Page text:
Blade Runner

Blade RunnerDirectorRidley Scott. ProducerMichael DeeleyScreenplayHampton Fancher & David Peoples. Based on Do Androids Dream of Electric Sheep? by Philip K. DickStarringHarrison Ford (Rick Deckard), Rutger Hauer (Roy Batty), Sean Young (Rachael), Edward James Olmos (Gaff), M. Emmet Walsh (Harry Bryant), Daryl Hannah (Pris), William Sanderson (J.F. Sebastian), Leon Kowalsky (Brion James), Joe Turkel (Dr Eldon Tyrell), Joanna Cassidy (Zhora), James Hong (Chew), Morgan Paull (Dave Holden), Hy Pyke (Taffey Lewis). MusicVangelis. CinematographyJordan Cronenweth. EditorsTerry Rawlings & Marsha Nakashima. Studio: The Ladd CompanyTandem ProductionsSir Run Run Shaw. DistributorWarner Bros. Pictures, 1982, 116 mins.

Man has made his match… Now it’s his problem

Early in the 21st Century, THE TYRELL CORPORATION advanced robot evolution into the NEXUS phase – a being virtually identical to a human – known as a Replicant. The NEXUS 6 Replicants were superior in strength and agility, and at least equal in intelligence, to the genetic engineers who created them. Replicants were used Off-World as slave labor, in the hazardous exploration and colonization of other planets. After a bloody mutiny by a NEXUS 6 combat team in an Off-World colony, Replicants were declared illegal on earth – under penalty of death. Special police squads – BLADE RUNNER UNITS – had orders to shoot to kill, upon detection, any trespassing Replicant This was not called execution. It was called retirement.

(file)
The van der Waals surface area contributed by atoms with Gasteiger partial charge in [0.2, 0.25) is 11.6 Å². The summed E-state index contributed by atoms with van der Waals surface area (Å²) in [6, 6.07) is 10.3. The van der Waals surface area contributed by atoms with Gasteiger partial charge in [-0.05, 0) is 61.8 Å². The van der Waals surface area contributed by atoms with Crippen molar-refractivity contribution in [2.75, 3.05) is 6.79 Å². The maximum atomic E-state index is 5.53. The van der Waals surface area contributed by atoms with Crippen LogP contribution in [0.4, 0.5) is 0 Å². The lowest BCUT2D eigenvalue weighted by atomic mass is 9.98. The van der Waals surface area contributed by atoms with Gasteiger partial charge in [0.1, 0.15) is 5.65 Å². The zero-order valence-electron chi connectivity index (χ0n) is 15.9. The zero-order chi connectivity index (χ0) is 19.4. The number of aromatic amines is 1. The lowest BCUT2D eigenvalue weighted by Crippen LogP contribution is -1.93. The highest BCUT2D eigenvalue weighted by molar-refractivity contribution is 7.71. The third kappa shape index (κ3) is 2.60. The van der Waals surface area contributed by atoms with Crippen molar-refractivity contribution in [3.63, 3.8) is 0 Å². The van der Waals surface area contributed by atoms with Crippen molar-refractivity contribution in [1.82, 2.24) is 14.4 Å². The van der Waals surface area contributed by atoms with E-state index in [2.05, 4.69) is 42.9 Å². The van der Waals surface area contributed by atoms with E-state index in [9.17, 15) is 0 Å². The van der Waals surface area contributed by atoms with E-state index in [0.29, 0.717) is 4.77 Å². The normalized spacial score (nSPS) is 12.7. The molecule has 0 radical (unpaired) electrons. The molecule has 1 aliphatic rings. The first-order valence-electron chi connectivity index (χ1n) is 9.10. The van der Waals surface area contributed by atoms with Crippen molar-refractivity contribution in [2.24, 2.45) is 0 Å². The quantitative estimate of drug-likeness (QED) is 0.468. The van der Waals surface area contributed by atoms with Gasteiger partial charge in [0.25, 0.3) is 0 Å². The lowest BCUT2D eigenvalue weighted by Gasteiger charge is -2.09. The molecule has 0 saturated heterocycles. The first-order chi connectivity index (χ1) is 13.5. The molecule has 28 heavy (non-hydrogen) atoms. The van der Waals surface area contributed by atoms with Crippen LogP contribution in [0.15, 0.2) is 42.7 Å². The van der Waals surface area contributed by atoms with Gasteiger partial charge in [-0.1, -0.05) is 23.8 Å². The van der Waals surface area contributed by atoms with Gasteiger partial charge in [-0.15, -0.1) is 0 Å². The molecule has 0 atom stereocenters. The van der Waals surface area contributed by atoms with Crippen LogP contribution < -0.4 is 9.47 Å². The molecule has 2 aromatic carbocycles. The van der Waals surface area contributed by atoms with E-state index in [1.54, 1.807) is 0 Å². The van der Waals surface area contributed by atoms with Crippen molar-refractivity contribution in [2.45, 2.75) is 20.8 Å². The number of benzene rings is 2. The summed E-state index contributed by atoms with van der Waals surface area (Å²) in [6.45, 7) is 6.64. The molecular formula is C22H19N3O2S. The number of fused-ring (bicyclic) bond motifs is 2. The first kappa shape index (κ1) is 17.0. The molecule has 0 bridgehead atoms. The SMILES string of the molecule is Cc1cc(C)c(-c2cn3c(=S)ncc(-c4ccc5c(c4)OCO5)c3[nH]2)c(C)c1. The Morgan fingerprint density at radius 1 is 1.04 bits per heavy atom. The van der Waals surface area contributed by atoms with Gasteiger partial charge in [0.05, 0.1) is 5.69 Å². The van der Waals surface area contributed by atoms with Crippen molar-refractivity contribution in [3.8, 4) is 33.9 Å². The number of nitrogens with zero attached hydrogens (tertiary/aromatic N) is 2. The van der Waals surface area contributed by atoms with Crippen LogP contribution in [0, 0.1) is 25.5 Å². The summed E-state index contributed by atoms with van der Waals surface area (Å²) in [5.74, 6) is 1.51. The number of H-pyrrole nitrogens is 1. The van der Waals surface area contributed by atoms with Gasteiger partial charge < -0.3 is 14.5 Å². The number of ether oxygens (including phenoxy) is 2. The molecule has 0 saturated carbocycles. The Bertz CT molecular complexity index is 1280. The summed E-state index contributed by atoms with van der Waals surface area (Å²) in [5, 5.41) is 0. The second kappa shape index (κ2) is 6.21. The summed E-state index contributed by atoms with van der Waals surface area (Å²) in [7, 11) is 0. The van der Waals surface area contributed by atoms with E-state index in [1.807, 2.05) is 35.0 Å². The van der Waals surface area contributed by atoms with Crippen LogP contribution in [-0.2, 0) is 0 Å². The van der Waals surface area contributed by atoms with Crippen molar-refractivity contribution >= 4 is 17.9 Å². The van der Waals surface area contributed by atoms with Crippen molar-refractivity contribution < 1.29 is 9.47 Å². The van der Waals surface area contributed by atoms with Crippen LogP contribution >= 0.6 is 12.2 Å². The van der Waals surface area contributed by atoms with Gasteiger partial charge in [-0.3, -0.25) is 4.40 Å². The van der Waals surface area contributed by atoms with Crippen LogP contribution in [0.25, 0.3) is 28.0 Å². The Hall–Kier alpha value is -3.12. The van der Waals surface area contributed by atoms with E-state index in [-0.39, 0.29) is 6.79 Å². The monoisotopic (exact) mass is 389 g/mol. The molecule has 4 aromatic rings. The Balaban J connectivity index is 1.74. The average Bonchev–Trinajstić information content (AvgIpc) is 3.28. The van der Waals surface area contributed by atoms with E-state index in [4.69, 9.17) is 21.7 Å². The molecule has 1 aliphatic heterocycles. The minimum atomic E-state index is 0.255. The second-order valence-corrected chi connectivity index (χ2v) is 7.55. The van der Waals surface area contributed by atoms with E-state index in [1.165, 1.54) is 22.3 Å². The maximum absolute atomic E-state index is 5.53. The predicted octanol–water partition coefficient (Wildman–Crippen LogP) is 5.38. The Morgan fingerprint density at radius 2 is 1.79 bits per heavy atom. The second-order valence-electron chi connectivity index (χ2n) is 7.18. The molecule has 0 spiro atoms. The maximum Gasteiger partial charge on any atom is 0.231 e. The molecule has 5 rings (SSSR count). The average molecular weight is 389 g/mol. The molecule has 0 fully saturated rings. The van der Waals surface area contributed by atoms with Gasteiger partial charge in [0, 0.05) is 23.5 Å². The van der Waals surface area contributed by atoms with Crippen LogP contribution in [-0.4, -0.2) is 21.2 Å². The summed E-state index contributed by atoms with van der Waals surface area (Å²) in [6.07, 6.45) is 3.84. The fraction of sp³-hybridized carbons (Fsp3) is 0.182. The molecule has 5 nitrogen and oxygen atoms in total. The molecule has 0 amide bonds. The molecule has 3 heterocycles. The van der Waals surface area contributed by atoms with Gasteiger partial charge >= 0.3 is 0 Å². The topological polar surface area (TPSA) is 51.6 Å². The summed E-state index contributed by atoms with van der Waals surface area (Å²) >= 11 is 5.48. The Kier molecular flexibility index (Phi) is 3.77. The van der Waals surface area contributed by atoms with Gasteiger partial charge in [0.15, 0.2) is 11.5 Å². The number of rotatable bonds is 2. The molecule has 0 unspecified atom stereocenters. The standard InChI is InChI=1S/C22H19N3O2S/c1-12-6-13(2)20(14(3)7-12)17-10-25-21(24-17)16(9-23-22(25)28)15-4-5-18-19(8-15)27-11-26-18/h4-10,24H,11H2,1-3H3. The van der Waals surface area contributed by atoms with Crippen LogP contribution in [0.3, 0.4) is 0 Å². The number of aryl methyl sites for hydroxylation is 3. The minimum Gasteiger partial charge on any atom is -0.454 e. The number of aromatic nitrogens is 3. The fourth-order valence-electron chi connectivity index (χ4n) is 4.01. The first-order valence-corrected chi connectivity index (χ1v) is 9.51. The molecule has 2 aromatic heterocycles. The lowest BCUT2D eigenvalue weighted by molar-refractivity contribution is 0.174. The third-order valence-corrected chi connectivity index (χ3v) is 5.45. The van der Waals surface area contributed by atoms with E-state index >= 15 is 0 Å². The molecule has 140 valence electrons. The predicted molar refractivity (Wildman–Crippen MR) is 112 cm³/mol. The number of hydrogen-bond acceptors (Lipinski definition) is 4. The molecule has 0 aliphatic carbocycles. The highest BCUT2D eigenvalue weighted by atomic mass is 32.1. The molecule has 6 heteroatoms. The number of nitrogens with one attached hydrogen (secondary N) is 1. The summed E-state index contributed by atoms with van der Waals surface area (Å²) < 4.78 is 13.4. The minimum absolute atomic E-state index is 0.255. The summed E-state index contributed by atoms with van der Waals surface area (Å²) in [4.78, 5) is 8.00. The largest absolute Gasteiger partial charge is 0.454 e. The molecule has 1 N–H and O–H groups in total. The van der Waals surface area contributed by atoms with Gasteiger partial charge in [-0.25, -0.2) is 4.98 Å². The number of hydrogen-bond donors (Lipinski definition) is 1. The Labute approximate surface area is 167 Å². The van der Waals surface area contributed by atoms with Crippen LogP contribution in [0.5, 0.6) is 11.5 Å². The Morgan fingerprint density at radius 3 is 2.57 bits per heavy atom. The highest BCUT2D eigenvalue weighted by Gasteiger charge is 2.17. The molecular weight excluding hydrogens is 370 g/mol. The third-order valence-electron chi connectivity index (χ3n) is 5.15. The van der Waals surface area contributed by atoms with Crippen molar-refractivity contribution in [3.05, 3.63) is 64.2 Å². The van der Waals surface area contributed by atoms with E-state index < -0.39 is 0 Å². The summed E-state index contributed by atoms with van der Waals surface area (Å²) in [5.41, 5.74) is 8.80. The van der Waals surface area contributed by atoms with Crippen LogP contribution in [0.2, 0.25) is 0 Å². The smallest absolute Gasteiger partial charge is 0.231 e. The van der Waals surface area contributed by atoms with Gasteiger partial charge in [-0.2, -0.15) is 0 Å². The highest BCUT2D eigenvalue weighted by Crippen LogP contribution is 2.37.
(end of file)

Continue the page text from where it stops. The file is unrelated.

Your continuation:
Blade Runner is a near-future science fiction film noir thriller directed by Ridley Scott, adapted by Hampton Fancher and David Peoples from the novel Do Androids Dream of Electric Sheep? (1968) by Philip K. Dick.

It is set in post-industrial Los Angeles in the ”near future” of 2019 and stars Harrison Ford as Rick Deckard, a burnt-out detective cum bounty hunter – or ”Blade Runner” – forced out of retirement to track down and exterminate – or ”retire” – a group of ”replicants‘ (androids) who have escaped slavery in the Off World Colonies and made their way to Earth where they are passing for human.